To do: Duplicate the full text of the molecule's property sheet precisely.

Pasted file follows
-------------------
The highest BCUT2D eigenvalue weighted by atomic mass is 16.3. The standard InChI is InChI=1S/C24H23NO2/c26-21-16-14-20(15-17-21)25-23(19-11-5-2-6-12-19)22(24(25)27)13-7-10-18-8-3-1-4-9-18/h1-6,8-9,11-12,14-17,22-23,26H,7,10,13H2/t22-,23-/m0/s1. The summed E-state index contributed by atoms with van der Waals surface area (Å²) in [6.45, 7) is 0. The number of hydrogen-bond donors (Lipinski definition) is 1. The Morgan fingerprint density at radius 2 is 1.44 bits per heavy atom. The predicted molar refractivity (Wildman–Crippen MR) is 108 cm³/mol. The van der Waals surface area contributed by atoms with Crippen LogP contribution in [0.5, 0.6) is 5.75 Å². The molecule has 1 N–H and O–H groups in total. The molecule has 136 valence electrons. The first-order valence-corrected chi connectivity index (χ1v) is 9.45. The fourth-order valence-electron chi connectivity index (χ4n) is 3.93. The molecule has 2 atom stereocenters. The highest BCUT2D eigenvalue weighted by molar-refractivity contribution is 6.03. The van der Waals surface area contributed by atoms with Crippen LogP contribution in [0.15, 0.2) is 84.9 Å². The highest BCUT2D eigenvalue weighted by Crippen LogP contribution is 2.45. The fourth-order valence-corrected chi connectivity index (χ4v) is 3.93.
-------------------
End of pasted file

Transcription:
The highest BCUT2D eigenvalue weighted by atomic mass is 16.3. The standard InChI is InChI=1S/C24H23NO2/c26-21-16-14-20(15-17-21)25-23(19-11-5-2-6-12-19)22(24(25)27)13-7-10-18-8-3-1-4-9-18/h1-6,8-9,11-12,14-17,22-23,26H,7,10,13H2/t22-,23-/m0/s1. The summed E-state index contributed by atoms with van der Waals surface area (Å²) in [6.45, 7) is 0. The number of hydrogen-bond donors (Lipinski definition) is 1. The Morgan fingerprint density at radius 2 is 1.44 bits per heavy atom. The predicted molar refractivity (Wildman–Crippen MR) is 108 cm³/mol. The van der Waals surface area contributed by atoms with Crippen LogP contribution in [0.5, 0.6) is 5.75 Å². The molecule has 1 N–H and O–H groups in total. The molecule has 136 valence electrons. The first-order valence-corrected chi connectivity index (χ1v) is 9.45. The fourth-order valence-electron chi connectivity index (χ4n) is 3.93. The molecule has 2 atom stereocenters. The highest BCUT2D eigenvalue weighted by molar-refractivity contribution is 6.03. The van der Waals surface area contributed by atoms with Crippen LogP contribution in [0.15, 0.2) is 84.9 Å². The highest BCUT2D eigenvalue weighted by Crippen LogP contribution is 2.45. The fourth-order valence-corrected chi connectivity index (χ4v) is 3.93.